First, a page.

I’m going to answer my own question right away and say “not now,” but last week the 50-year old Boston Phoenix ceased publication after a long history of alt-weekly excellence. The Phoenix’s death is attributable more to changing readers habits instead of excellent journalism and newer formats. A situation our own OC Weekly might also find itself in at some point.
OC Weekly is still good but it’s not the paper it used to be. It’s thinner, leaner, more like half of that excellent sandwich you ordered. Tastes great, but less filling. I’m not in any way suggesting the journalism has changed, only the amount of it.
We asked Managing Editor Gustavo Arellano if the Weekly might be facing the same fate as The Phoenix, and got the typical non-answer answer. I asked about the Weekly’s shrinking size and Arellano answered, “As for size: don’t know if you’ve noticed, but all papers/magazines are thinner than they used to be. We’ve always been known as an outlier in the alt-weekly world–in other words, no one knows how we’ve managed to stay in existence all these years, and our burro continues that long, slow trek…”
When I complained he didn’t really answer the question, Arellano shot back with a, “I did answer the question; if you don’t like burro metaphors, that’s not my problem!” And since Gustavo edits a paper that regularly ran the “OC Register Death Watch” column online, you can insert your own burro joke here.
The Weekly has some things going for it that the Phoenix did not, namely a corporate parent of Voice Media Group which bought the assets of OC Weekly from Village Voice Media last fall. So I anticipate we’ll see some familiar bylines for some time. But still, if a paper as good as the Phoenix can drown, is the Weekly thriving or threading water?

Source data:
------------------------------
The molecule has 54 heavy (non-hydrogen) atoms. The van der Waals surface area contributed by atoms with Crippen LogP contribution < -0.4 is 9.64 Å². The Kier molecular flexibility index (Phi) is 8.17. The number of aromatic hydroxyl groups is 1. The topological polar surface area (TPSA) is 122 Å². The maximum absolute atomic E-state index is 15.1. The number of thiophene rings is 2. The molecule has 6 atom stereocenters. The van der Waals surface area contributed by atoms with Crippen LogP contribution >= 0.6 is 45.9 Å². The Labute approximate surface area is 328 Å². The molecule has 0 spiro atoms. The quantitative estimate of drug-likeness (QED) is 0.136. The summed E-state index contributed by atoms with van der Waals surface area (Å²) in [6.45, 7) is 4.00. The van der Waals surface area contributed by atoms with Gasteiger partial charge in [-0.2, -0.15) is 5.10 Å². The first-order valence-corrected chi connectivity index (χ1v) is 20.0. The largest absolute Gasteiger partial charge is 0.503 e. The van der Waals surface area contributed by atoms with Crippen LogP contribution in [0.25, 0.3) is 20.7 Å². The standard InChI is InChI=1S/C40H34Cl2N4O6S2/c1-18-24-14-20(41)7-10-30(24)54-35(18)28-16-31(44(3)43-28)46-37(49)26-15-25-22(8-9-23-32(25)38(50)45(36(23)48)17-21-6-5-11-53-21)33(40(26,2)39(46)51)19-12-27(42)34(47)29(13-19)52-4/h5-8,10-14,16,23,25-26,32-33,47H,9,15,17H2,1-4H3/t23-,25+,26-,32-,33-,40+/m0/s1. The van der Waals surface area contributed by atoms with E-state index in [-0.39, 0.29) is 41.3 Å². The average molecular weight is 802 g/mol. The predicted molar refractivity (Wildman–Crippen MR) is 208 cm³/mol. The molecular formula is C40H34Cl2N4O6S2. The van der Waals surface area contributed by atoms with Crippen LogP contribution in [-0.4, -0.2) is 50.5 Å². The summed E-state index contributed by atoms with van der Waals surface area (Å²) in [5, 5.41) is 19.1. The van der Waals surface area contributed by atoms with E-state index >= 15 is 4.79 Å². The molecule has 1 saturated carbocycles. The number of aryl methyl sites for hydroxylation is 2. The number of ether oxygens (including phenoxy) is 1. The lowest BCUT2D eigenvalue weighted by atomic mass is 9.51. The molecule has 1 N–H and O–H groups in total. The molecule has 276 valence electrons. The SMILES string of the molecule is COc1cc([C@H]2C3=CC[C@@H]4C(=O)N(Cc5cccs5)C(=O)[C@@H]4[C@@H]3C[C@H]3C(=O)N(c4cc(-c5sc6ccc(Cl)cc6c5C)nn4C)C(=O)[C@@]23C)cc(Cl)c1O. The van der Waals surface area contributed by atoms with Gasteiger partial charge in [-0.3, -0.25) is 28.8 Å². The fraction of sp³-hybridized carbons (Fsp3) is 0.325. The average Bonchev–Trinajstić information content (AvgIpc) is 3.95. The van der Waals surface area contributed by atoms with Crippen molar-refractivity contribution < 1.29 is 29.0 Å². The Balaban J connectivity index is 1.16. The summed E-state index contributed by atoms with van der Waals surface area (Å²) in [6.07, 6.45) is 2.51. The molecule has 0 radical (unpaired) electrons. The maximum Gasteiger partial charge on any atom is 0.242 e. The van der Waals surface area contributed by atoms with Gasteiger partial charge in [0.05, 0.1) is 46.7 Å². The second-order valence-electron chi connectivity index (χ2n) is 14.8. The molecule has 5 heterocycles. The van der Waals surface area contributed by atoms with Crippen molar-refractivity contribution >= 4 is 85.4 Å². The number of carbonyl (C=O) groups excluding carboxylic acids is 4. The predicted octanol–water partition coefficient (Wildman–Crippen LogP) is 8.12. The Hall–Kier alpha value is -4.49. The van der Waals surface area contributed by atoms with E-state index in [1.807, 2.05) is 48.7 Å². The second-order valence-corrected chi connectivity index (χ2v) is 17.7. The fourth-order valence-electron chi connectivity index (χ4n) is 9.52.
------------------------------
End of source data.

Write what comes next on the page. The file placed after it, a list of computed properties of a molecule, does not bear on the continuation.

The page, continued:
While we’ll chide the Register, an in particular the Register’s opinion pages and select columnists, for being pro-Republican, our interactions with the Weekly a tad different — there aren’t any politicians that get any sort of positive coverage from the Weekly save Bao Nguyen. Loretta Sanchez and Dana Rohrabacher are universally maligned where in our opinion Dana deserves it and Loretta doesn’t. And the Weekly in unashamed in it’s editorial bias against certain political figures. Case in point: Irvine Mayor Steven Choi committed $100,000 in Irvine taxpayer dollars for the reward for the capture and arrest of serial murder Christopher Dorner without consulting the rest of the City Council — a move defended by Council member Christina Shea who told the Daily Pilot Choi didn’t need their approval to act in the capacity Irvine voters elected Choi to perform. Imagine is Larry Agran or Beth Krom had committed $100,000 without anyone’s approval? R. Scott Moxley would have delivered the kittens Jeff Lalloway and Shea would have pushed out of their derrieres while having some kittens himself. The Weekly wrote a fawning story about Choi’s actions.
What makes the Weekly different from other alt-weeklies around the Country is that it’s more of a libertarian than liberal, which might explain how its stuck around OC for this long. We wouldn’t call it liberal by any stretch. Progressive talk show host Thom Hartmann once defined Libertarians as “conservatives who like to smoke pot and patronize prostitutes legally.” Does that sound like Weekly readers to you?